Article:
Was I selling out my ideals? Or, infinitely worse, was I selling out God's Word? I know all the reasons why I think Sarah Palin would make an excellent VP. I also believed that women should be "at home." But what I realized was that I didn't really know why. In puzzling it out I've read what the Bible says and I've read what others I respect say that the Bible says. And while I won't pretend to have figured it all out, I have a much clearer picture of what I believe.

Voddie Baucham, who I greatly respect, has written an interesting article about the Proverbs 31 woman (I wish she had a name!) refuting that she is a Biblical example of a "career gal" and he makes some excellent points. I agree that the argument that she had a career in the way we define it is pretty thin. And certainly nothing in Proverbs 31 negates Titus 2 where women are called to be "busy (or keepers in the KJV) at home." The way I see it, Mrs. P31 is doing all of the things she's doing...making sashes, buying a vineyard, take care of her family. The vineyard would've been an excellent investment for a family who who ate raisins and drank wine, much like a modern wife might buy a cow for her family. The money from the sashes probably went to buy things for her household...they same way I sold too small clothes at a consignment store and used the money to buy clothes my kids will need for this fall. She's using her talents and skills to run her home and serve her family. What if she were to take on other jobs in the process of serving her family and her community? In this day and time that might mean serving in her church or in a charitable organization or in the neighborhood school. It might mean beginning a business to provide something her family or community needs. Maybe she's concerned about the quality of water her family drinks so she starts a bottled water company or she's concerned about the environment her children will inherit so she starts lobbying her government about it. Sometimes taking care of our home can lead us out of our homes. The thing that matters most, I believe, is a woman's heart attitude. Is she trying to find self-fulfillment? Make more money to have more things? Escape? Feel important? Is she putting her own ambition before the family God has given her? Or is she trying to follow God's call on her life? Trying to serve? And, perhaps most telling, do her husband and children feel cared for?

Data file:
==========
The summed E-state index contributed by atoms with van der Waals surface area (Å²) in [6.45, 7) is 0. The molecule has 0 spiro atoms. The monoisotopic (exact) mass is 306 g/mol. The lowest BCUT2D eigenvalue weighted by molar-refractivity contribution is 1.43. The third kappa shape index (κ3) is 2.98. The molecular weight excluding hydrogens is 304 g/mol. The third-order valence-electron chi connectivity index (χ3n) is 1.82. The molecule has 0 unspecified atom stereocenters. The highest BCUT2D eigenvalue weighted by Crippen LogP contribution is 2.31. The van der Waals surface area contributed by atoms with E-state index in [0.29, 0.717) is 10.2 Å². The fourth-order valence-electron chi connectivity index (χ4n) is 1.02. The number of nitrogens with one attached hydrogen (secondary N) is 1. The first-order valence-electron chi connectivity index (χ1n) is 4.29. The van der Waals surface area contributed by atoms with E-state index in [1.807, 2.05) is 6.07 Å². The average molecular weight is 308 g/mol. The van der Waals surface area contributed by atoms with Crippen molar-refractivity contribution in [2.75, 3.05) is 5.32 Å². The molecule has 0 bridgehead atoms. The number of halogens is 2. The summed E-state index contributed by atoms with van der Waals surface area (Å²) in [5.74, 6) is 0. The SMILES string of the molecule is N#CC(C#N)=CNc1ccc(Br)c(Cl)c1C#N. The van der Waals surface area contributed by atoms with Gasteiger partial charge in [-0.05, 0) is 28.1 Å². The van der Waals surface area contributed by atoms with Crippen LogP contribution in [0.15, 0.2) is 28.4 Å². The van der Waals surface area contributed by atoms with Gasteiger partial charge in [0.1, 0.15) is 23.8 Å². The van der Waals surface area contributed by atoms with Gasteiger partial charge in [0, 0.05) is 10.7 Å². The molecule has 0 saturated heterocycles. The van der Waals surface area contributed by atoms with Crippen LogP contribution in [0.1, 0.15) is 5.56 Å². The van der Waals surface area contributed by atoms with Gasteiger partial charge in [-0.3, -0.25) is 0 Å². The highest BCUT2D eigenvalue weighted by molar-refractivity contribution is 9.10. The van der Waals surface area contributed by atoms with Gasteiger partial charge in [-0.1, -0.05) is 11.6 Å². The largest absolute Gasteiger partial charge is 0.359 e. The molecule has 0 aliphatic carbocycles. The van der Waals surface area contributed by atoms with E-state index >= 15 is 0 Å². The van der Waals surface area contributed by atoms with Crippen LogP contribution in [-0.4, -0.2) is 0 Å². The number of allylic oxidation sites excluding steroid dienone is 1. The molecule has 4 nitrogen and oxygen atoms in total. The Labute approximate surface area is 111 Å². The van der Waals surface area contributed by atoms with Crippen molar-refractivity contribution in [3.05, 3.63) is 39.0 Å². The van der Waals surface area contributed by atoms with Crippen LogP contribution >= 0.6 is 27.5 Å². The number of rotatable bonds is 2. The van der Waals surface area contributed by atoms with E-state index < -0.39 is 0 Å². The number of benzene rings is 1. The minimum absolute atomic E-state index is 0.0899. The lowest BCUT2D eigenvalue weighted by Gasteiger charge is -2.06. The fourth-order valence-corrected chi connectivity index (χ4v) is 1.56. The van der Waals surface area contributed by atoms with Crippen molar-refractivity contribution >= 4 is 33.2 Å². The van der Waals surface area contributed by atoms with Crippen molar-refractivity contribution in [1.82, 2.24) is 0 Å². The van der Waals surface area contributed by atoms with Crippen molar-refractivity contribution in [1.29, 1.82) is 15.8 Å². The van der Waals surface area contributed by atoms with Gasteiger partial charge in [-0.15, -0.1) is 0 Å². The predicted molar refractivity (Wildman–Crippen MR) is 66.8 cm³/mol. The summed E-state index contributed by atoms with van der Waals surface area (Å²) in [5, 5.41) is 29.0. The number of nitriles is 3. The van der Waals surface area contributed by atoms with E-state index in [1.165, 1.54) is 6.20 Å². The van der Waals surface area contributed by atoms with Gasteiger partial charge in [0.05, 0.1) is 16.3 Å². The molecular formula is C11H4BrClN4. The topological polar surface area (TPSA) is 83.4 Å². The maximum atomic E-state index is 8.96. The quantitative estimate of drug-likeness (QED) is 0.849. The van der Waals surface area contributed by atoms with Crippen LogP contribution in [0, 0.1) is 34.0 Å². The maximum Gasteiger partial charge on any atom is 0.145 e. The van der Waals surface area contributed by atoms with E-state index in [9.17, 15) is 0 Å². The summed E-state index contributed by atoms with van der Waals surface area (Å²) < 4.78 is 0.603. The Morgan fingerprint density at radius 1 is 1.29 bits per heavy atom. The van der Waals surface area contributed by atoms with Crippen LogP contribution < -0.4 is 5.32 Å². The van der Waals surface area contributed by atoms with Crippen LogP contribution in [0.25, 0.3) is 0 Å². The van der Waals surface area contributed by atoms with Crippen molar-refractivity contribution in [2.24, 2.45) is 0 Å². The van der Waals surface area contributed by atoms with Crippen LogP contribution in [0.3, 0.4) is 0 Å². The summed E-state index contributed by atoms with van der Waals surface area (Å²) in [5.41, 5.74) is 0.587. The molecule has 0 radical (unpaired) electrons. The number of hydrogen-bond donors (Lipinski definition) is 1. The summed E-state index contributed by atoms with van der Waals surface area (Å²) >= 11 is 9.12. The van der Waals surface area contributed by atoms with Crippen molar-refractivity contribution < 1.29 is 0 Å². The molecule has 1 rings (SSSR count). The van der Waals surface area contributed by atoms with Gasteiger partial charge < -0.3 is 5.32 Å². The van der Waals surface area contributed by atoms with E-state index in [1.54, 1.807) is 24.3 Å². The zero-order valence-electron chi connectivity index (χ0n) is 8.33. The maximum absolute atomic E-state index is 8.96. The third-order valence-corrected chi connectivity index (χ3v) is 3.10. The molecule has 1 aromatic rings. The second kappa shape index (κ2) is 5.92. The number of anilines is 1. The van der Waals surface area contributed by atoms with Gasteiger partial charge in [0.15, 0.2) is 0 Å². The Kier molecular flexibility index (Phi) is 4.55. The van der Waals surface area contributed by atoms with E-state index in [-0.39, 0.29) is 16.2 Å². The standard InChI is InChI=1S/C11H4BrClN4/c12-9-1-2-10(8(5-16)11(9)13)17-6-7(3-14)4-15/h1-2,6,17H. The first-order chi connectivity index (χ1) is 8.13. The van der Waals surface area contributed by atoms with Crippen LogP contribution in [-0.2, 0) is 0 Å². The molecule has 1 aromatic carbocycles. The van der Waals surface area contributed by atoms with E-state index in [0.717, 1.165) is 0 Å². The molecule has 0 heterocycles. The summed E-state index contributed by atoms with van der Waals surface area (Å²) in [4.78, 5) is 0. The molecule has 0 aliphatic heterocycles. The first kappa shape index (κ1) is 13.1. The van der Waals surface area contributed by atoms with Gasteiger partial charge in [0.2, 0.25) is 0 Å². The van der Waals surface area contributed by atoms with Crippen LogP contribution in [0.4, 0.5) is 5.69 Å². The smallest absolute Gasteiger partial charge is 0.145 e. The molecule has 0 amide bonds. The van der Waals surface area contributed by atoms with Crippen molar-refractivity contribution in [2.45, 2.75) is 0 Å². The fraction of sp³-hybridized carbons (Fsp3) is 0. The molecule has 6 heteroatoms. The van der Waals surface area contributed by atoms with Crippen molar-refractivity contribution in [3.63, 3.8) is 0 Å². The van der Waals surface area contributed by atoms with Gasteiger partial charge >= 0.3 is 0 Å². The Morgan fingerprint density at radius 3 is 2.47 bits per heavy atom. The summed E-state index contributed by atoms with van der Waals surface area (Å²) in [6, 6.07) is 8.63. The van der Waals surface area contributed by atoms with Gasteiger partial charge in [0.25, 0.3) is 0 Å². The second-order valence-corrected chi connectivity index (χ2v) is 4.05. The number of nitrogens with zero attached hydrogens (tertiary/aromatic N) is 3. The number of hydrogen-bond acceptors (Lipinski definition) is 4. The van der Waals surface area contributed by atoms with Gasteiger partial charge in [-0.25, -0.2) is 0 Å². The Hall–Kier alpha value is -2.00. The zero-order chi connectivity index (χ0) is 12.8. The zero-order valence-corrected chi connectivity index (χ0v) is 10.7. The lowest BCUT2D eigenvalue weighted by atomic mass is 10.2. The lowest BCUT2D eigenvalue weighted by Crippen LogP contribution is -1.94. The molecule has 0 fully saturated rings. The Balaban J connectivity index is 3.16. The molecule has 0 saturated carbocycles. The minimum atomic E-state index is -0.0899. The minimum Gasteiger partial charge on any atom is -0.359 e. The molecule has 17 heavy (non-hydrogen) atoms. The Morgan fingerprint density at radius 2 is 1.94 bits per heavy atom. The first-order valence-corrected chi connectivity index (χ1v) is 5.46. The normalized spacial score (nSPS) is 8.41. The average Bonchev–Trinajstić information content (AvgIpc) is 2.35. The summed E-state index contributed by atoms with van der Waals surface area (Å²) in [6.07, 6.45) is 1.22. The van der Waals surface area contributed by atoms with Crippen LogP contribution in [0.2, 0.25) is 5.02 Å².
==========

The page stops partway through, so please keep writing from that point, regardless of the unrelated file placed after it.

In Proverbs 31, since her husband and children praise her, we can assume she was doing a good job and no one felt that her vineyard or sash-making was taking up too much of her time.

Now I know, for me, taking care of my husband and kids and home and serving my extended family and church family is all I am able to do. It takes all of my time and energy and focus. Actually, scratch that. It's much, much more than I can do in my own power. But I don't try to do it in my own power (well, I do sometimes, but that's usually a disaster and not worth talking about right now). God gives me what I need to do this job because He's called me to do this job. I have to believe it is the same with any job He calls us to do. And so that is where I've landed. Should most wives be at home with their children? Probably. It's a big, big important job and we need to get it right. But each woman must do what God calls her to do - regardless of the cultural norms. For many of us bucking the culture means staying home. But some women will have to buck the sub-culture...the one that says women are only "allowed" to work at home. Because it is possible that God may call a woman to run an organization or a business or a country. And if a woman is called by God, then we would do well to support her.

Sunday, September 14, 2008

At my house this week...

This week has been so busy that I've hardly had time to sit down. We took the week off from school last week and getting back in the swing of things this week was more of an effort than I thought it would be. Especially since we had so many other things going on.

One great thing required absolutely no efforts on my part baby sister's birthday. She turned 19! Isn't she gorgeous? Well, when she's not making funny faces. But she makes funny faces a lot, so...Anyway. Not only is she gorgeous, she's kindhearted and principled and generous and hysterical. She's in college, planning to be a missionary. Now what does such a wonderful girl want for her birthday?